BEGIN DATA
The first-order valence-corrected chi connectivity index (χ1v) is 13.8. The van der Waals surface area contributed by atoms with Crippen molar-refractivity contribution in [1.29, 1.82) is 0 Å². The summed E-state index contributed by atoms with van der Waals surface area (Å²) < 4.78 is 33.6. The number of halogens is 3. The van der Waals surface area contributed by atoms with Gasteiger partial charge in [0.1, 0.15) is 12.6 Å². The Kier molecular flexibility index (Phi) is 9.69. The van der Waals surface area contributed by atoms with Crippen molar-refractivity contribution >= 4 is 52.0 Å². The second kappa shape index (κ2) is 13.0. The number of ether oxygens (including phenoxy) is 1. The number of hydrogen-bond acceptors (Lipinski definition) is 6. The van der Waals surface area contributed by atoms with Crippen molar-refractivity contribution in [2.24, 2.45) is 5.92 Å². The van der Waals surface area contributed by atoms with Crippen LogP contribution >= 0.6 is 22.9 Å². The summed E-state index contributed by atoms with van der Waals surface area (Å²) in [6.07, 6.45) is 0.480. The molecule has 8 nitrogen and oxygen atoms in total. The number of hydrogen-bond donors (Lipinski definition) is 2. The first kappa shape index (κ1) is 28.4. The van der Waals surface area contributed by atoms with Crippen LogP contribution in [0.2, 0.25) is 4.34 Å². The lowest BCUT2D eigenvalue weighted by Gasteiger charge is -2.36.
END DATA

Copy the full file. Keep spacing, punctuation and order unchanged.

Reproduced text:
The first-order valence-corrected chi connectivity index (χ1v) is 13.8. The van der Waals surface area contributed by atoms with Crippen molar-refractivity contribution in [1.29, 1.82) is 0 Å². The summed E-state index contributed by atoms with van der Waals surface area (Å²) < 4.78 is 33.6. The number of halogens is 3. The van der Waals surface area contributed by atoms with Gasteiger partial charge in [0.1, 0.15) is 12.6 Å². The Kier molecular flexibility index (Phi) is 9.69. The van der Waals surface area contributed by atoms with Crippen molar-refractivity contribution >= 4 is 52.0 Å². The second kappa shape index (κ2) is 13.0. The number of ether oxygens (including phenoxy) is 1. The number of hydrogen-bond acceptors (Lipinski definition) is 6. The van der Waals surface area contributed by atoms with Crippen molar-refractivity contribution in [2.24, 2.45) is 5.92 Å². The van der Waals surface area contributed by atoms with Crippen LogP contribution >= 0.6 is 22.9 Å². The summed E-state index contributed by atoms with van der Waals surface area (Å²) in [6.07, 6.45) is 0.480. The molecule has 8 nitrogen and oxygen atoms in total. The number of hydrogen-bond donors (Lipinski definition) is 2. The first kappa shape index (κ1) is 28.4. The van der Waals surface area contributed by atoms with Crippen LogP contribution in [0.2, 0.25) is 4.34 Å². The lowest BCUT2D eigenvalue weighted by Gasteiger charge is -2.36.